• Rewrite the urls for the css, js and img assets for the corresponding subproject. This is because for the root project these resources are located at public/lib/[subproject]/.

These things are done overriding the routeRequest method of the RequestHandler.

Webjars

The common Webjars are included within the field Common.commonDependencies in the file project/Common.scala. In our case:

val commonDependencies = Seq(
  ...
  "org.webjars" % "jquery" % "2.1.4",
  "org.webjars" % "bootstrap" % "3.3.5",
  "org.webjars" % "requirejs" % "2.1.19"
  ...
)

And the specific webjars for a subproject are declared in the file modules/[subproject]/build.sbt. For example, for the web subproject:

libraryDependencies ++= Common.commonDependencies ++: Seq(
  "org.webjars" % "bootswatch-cerulean" % "3.3.4+1"
)

Then, to access to their resources simply remember they are inside lib folder. For the previous examples:

<link rel="stylesheet" media="screen" href="@routes.Assets.lib("bootswatch-cerulean/css/bootstrap.min.css")">
<script src="@routes.Assets.lib("jquery/jquery.min.js")"></script>
<script src="@routes.Assets.lib("bootstrap/js/bootstrap.min.js")"></script>

If you have doubts about the specific route of any webjar resource, remember it is directly downloaded within the relative folder target/web/web-modules/main/webjars/lib. So you can easily check the file structure that has been downloaded by the webjar.

CoffeeScript

The corresponding plugin needs to be active in file project/plugins.sbt.

The common CoffeeScript files are in the subproject common, within the folder modules/common/app/assets/javascripts. And the specific code for each subproject will be added within its corresponding folder modules/[subproject]/app/assets/javascripts/.

To access to the compiled file you simply have to reference to its JS equivalent:

<script src="@routes.Assets.js("main.js")"></script>

For more information, go to the documentation page about CoffeeScript.

LESS

The corresponding plugin needs to be active in file project/plugins.sbt. And the next configuration has been added to every subproject to be able to work with partial LESS source files (in project/Common.scala):

includeFilter in (Assets, LessKeys.less) := "*.less"
excludeFilter in (Assets, LessKeys.less) := "_*.less"

With that, every LESS file not prepended by an underscore (_) will be compiled, and they could import the code from the LESS files prepended by an underscore.

The common LESS files are in the subproject common, within the folder modules/common/app/assets/stylesheets/. And the specific code for each subproject will be added within its corresponding folder modules/[subproject]/app/assets/stylesheets/.

To import a common LESS file, import it directly as (you can check an example in modules/admin/app/assets/stylesheets/_variables.less):

@import "../../../../../common/app/assets/stylesheets/_common.less";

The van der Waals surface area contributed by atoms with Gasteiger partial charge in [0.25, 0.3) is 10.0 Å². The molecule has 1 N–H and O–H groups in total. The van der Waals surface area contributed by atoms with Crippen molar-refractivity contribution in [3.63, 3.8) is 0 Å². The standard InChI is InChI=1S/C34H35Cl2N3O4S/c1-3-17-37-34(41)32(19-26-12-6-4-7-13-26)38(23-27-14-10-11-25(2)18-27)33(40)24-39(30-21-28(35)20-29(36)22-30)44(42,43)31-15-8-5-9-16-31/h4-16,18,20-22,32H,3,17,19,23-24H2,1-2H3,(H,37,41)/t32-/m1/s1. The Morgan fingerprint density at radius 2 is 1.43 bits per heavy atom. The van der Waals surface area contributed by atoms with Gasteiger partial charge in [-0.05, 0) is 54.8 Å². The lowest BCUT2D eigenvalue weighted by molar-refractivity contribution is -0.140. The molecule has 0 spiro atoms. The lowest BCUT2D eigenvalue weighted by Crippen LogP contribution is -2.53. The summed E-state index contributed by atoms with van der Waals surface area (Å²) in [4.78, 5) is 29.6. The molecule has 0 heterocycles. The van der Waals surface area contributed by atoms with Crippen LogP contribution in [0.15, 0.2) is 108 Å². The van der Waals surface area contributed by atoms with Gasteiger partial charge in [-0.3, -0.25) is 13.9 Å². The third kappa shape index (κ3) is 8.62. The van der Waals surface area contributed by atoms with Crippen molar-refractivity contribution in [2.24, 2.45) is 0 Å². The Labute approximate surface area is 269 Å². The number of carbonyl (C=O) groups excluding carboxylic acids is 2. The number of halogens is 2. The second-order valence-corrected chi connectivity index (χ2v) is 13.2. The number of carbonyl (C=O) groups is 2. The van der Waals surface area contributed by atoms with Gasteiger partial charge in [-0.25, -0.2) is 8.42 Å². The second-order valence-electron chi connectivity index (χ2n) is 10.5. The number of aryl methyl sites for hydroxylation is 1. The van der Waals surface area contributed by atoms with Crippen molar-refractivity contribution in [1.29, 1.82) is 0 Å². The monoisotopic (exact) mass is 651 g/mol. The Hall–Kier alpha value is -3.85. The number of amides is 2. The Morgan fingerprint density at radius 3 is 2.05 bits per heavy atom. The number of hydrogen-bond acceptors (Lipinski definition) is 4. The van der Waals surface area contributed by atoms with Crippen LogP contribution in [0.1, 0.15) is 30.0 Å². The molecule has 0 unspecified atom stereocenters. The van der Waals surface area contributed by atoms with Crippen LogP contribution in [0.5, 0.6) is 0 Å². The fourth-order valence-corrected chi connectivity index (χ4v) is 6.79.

To access to the compiled file you simply have to reference to its CSS equivalent:

<link rel="stylesheet" media="screen" href="@routes.Assets.css("main.css")">

For more information, go to the documentation page about LESS.

Development

First of all, to get access to admin subdomain you will need modify your /etc/hosts files (or the equivalent in your S.O.) to map the next URLs to localhost or (127.0.0.1). For example, add the following lines:

127.0.0.1	myweb.com
127.0.0.1	www.myweb.com
127.0.0.1	admin.myweb.com

Then, simply execute:

$ activator run

or

[play-multidomain-seed] $ run

And that's all! The whole project will run using the conf/root-dev.conf file enabling all the services at once. You can go with your browser and check the URLs:

  • myweb.com:9000 or www.myweb.com:9000: public webpage
  • admin.myweb.com:9000: private admin webpage

As you can see, you must add the default 9000 port, but you can use the port you want with the parameter with activator run -Dhttp.port=9001.

If you want to run only one subproject separately, you have to get into the subproject and run:

[play-multidomain-seed] $ project admin
[admin] $ run

Test

Each subproject has its own test files within the folder modules/[subproject]/test.

To run the tests for every subproject at once, simply execute:

[play-multidomain-seed] $ test

And for a unique subproject, get into it and test it:

[play-multidomain-seed] $ project admin
[admin] $ test

Production

Simply execute:

$ activator dist

or

[play-multidomain-seed] $ dist

Now you have a zip file for each module.

/play-multidomain-seed/modules/web/target/universal/web-1.0-SNAPSHOT.zip
/play-multidomain-seed/modules/admin/target/universal/admin-1.0-SNAPSHOT.zip

So you can extract wherever you want and execute them separately. For example with:

./admin-1.0-SNAPSHOT/bin/admin -Dconfig.resource=admin-prod.conf -Dhttp.port=9001 -Dapplication.secret=abcdefghijk &

Note it is added the & at the end to run the app in the background. The PID will be stored in RUNNING_PID file, so when you want to stop the app, just execute:

kill $(cat path/to/RUNNING_PID)

If you would like to test the whole project in production mode, you should be able to execute the start command as:

[play-multidomain-seed] $ start

Please, check the documentation about Production Configuration for more parameters. And also check about Application Secret.